This year New Zealanders have found themselves working from novel places. A hotel room whilst in quarantine. A kitchen table in a flat with 4 others. Even the car to escape the noise of kids.
While for some the return to the office or workplace following lockdown was a relief, many others have seen the benefit in working flexibly.
Whether you are an employee wanting to keep that extra hour in your day once spent on your commute or an employer juggling a variety of flexible working requests, there are four things to keep in mind about flexible working.
1. Employment Relations Act
First and foremost, employment law still applies. Employers and employees alike may be navigating a new world in the COVID-19 era, but even COVID-19 doesn’t change employment obligations. The Employment Relations Act sets out timeframes for responding to flexible working requests and the reasons an employer can refuse a request. So, know your rights/obligations under the Act.
2. Individual Employment Agreement
Similarly, don’t forget the individual employment agreement. What does it say? What rights/obligations does it create? If the flexible working arrangement is outside of the terms of the employment agreement, it is important to consider whether a formal variation of the agreement is required. Variations should be recorded in writing to avoid disputes down the track.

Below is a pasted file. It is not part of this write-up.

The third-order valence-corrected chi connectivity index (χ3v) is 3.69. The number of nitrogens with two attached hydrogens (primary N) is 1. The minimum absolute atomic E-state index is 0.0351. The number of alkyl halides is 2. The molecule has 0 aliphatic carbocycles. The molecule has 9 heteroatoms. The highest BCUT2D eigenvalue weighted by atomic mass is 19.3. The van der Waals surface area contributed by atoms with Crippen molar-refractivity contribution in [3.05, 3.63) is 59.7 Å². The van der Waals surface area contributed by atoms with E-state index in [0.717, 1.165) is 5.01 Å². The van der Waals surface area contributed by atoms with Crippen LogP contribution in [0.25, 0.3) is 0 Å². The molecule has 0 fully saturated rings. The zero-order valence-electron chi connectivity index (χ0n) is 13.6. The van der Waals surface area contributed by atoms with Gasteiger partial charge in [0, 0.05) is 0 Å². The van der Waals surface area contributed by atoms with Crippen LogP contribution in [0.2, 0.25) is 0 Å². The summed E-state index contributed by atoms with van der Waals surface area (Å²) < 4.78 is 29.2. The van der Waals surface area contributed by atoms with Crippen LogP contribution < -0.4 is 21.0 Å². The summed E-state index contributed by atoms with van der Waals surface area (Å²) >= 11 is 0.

3. Workplace Policy
A flexible working policy can be a helpful tool for flexible work arrangements as it creates a process for requests and sets expectations.
A policy should cover:
(a) The process for making a request including what information is required, how a request should be made and who will make the decision.
(b) Health and safety considerations.
(c) Who will cover any costs of working remotely, if any.
(d) Expectations of employees (i.e. should calls be forwarded to cellphones, attendance at meetings etc.)
Despite the changing times there often remains a perception that if you aren’t in the office doing the 9-5, you aren’t working as hard as those who are. However studies also show that flexible working can increase employee engagement and productivity.
It’s important to check any assumptions that you or others in the workplace hold around flexible working.
Overall, flexible working has benefits to both employers and employees. At the end of the day, flexible working means just that, working flexibly. Hard and fast rules often won’t work. The important part is making sure that you and your employee/employer are on the same page.
If you would like advice on flexible working, call our employment team or contact Hilary Max.